So, I caught myself getting really bitter and angry on Facebook this week. I was raging at people. I was saying things that are uncharacteristic of me. I was intolerant. I was mean. I got into arguments. I had to take a step back.
My husband said, “what is wrong. No really, what is wrong.” And all of this came pouring out. I cried. I cried for all the people who are suffering, people like me, not just me. People like me. I cried for all the pain. I cried for the people who died. And then when I finished crying, he said I needed to explain it. I needed to write about it
As soon as I turned my computer on, this is what I saw, and this is what put it over the top, negativity about what's happened in Paris, from someone I immediately de-friended, and deleted, which made me determined, right this second, to write. I'd like to say this is the only comment like it that I've seen, but it isn't, it's only an example:
"Am I the only one of my friends that has not put the French flag on my profile picture? I pray for the dead and the loss and grief of the families and friends. But do you follow world news at all? France is a socialist country that brought “refugees” into their own country. And now Obama just brought in these so called “refugees” into Louisiana. In the picture, I saw not one women or child, only men. The Trojan horse is real people, wake up!"
We’ll ignore, for a second that people still have trouble determining when to use the word “woman,” and when to use “women.” Gah! But, this is why I’m upset. This is why I have to shut down. This is why I have to start deleting and why I began taking everything to heart. This. Exactly this. This status literally made me break down into sobs.
Putting the word refugees into air quotes doesn’t dehumanize them. They are still real people, fleeing from their homes, their memories, their families. They are fighting for their lives (not looking for a free-ride, as someone so horribly said yesterday to me). And whether someone is a socialist, a communist, a democrat or a republican doesn’t mean they are less of a person. They are human beings. I’m a human being. You are a human being.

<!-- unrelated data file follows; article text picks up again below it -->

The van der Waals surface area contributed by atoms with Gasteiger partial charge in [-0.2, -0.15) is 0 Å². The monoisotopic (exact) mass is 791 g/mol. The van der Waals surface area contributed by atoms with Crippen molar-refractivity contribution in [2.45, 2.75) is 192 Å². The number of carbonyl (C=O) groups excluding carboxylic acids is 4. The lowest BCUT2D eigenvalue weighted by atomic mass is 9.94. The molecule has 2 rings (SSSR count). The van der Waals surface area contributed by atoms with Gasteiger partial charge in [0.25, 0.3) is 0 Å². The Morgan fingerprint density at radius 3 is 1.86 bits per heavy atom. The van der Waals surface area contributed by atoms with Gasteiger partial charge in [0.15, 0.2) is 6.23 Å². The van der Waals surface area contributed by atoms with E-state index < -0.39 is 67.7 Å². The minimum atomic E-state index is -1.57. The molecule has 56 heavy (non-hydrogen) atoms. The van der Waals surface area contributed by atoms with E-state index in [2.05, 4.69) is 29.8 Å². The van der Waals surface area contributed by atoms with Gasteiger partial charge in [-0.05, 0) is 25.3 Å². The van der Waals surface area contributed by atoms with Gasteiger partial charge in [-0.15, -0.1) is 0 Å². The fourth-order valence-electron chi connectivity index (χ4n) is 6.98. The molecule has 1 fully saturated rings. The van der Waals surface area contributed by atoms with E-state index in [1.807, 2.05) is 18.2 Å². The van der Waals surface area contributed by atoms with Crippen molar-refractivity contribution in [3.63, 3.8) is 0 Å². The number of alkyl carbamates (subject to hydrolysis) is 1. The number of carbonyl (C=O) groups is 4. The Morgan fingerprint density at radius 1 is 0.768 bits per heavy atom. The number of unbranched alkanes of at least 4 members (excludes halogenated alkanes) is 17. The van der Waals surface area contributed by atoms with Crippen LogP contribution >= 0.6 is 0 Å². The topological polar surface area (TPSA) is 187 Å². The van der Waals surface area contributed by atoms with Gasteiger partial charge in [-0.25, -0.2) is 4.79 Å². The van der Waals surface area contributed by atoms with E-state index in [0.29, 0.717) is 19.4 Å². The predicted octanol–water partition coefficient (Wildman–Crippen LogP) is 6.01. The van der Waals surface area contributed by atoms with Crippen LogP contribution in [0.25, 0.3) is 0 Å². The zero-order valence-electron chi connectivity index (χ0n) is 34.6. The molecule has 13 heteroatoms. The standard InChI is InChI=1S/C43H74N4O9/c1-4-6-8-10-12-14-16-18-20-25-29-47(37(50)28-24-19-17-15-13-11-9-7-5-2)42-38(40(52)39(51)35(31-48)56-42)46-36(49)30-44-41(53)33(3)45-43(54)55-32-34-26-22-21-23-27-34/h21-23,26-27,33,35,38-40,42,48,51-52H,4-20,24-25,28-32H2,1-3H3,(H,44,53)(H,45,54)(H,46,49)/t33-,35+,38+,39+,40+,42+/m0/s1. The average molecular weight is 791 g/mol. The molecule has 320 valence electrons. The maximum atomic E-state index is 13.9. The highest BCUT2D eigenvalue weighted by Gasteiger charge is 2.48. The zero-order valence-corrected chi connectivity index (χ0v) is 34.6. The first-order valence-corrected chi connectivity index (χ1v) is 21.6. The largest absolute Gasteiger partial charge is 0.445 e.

Help one another. Lend food, water, shelter and kindness. How dare we turn away scared, meek and mild. We are the most powerful nation in the world, and I’d be ashamed to be part of a nation that didn’t help people fleeing in terror from these horrible people. Ashamed. And, I don’t have to believe in God to feel that way. It’s just human decency.
And right now, there’s no real evidence that all these terrorists were air-quote-refugees; but no one bothers to pay attention to that. They are so concerned with their agendas; they waste energy turning away kindness.
The cruelty I see after an event like this terrifies me. It scares me to hear people, instead of looking into the faces of fathers, who have lost their children, after a journey they had hoped would save their lives, accuse him of being a terrorist because he’s dressed differently than an American. It terrifies me that an American would close their doors to a lonely man, bereft of his family, simply because he’s a man; or even a woman and child, because they are Muslims. It makes my heart bleed for them. I know the pain of feeling persecuted, not like them, not even close, but I feel so badly for them that I can’t stand the conversation anymore. It makes me so angry and sad.
I want to help, and I don’t know how; but, I know that engaging with cruel people isn’t the answer. They won’t change their closed minds. They won’t be able to hear me. They can only hear their own voices; they are too loud to hear the whispers of kindness. So, I’ve disengaged from the conversation, to protect my own sanity, to protect my heart.
Paris, je t’aime toujours.